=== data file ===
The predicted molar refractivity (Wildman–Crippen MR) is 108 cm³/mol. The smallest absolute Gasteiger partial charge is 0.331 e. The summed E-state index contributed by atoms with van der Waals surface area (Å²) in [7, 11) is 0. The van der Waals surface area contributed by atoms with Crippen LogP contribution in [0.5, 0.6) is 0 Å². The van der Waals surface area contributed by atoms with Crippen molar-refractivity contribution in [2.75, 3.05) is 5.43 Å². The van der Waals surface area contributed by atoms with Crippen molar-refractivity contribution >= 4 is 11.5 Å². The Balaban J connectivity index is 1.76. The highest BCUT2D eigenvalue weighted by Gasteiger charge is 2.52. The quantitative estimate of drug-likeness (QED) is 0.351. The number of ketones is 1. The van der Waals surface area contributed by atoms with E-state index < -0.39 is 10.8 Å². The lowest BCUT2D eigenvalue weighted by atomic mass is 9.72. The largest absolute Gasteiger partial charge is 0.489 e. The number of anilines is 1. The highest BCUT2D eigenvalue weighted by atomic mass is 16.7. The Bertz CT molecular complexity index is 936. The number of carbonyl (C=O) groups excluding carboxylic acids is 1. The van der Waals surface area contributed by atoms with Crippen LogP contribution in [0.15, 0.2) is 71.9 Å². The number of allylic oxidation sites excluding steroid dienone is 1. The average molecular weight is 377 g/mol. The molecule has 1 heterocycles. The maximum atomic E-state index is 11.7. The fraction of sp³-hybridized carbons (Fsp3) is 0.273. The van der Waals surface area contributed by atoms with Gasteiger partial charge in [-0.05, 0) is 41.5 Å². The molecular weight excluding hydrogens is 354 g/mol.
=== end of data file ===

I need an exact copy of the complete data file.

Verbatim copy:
The predicted molar refractivity (Wildman–Crippen MR) is 108 cm³/mol. The smallest absolute Gasteiger partial charge is 0.331 e. The summed E-state index contributed by atoms with van der Waals surface area (Å²) in [7, 11) is 0. The van der Waals surface area contributed by atoms with Crippen LogP contribution in [0.5, 0.6) is 0 Å². The van der Waals surface area contributed by atoms with Crippen molar-refractivity contribution in [2.75, 3.05) is 5.43 Å². The van der Waals surface area contributed by atoms with Crippen molar-refractivity contribution >= 4 is 11.5 Å². The Balaban J connectivity index is 1.76. The highest BCUT2D eigenvalue weighted by Gasteiger charge is 2.52. The quantitative estimate of drug-likeness (QED) is 0.351. The number of ketones is 1. The van der Waals surface area contributed by atoms with E-state index < -0.39 is 10.8 Å². The lowest BCUT2D eigenvalue weighted by atomic mass is 9.72. The largest absolute Gasteiger partial charge is 0.489 e. The number of anilines is 1. The highest BCUT2D eigenvalue weighted by atomic mass is 16.7. The Bertz CT molecular complexity index is 936. The number of carbonyl (C=O) groups excluding carboxylic acids is 1. The van der Waals surface area contributed by atoms with Crippen LogP contribution in [0.15, 0.2) is 71.9 Å². The number of allylic oxidation sites excluding steroid dienone is 1. The average molecular weight is 377 g/mol. The molecule has 1 heterocycles. The maximum atomic E-state index is 11.7. The fraction of sp³-hybridized carbons (Fsp3) is 0.273. The van der Waals surface area contributed by atoms with Gasteiger partial charge in [-0.05, 0) is 41.5 Å². The molecular weight excluding hydrogens is 354 g/mol.